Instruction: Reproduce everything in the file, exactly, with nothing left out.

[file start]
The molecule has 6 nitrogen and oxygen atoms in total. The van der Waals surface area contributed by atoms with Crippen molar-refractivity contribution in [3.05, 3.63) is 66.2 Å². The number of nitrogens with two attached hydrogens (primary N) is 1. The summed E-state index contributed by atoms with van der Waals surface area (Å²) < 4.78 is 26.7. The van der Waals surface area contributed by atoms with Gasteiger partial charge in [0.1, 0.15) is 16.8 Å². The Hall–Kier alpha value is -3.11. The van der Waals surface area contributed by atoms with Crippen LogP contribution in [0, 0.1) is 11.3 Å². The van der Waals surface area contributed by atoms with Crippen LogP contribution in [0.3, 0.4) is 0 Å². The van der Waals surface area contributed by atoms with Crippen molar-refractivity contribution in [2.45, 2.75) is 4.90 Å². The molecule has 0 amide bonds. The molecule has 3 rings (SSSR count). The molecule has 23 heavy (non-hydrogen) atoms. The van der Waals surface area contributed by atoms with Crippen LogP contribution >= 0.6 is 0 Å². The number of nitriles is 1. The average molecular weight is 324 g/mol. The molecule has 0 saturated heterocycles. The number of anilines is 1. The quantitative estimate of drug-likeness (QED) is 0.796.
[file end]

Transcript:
The molecule has 6 nitrogen and oxygen atoms in total. The van der Waals surface area contributed by atoms with Crippen molar-refractivity contribution in [3.05, 3.63) is 66.2 Å². The number of nitrogens with two attached hydrogens (primary N) is 1. The summed E-state index contributed by atoms with van der Waals surface area (Å²) < 4.78 is 26.7. The van der Waals surface area contributed by atoms with Gasteiger partial charge in [0.1, 0.15) is 16.8 Å². The Hall–Kier alpha value is -3.11. The van der Waals surface area contributed by atoms with Crippen LogP contribution in [0, 0.1) is 11.3 Å². The van der Waals surface area contributed by atoms with Crippen LogP contribution in [0.3, 0.4) is 0 Å². The van der Waals surface area contributed by atoms with Crippen molar-refractivity contribution in [2.45, 2.75) is 4.90 Å². The molecule has 0 amide bonds. The molecule has 3 rings (SSSR count). The molecule has 23 heavy (non-hydrogen) atoms. The van der Waals surface area contributed by atoms with Crippen LogP contribution >= 0.6 is 0 Å². The number of nitriles is 1. The average molecular weight is 324 g/mol. The molecule has 0 saturated heterocycles. The number of anilines is 1. The quantitative estimate of drug-likeness (QED) is 0.796.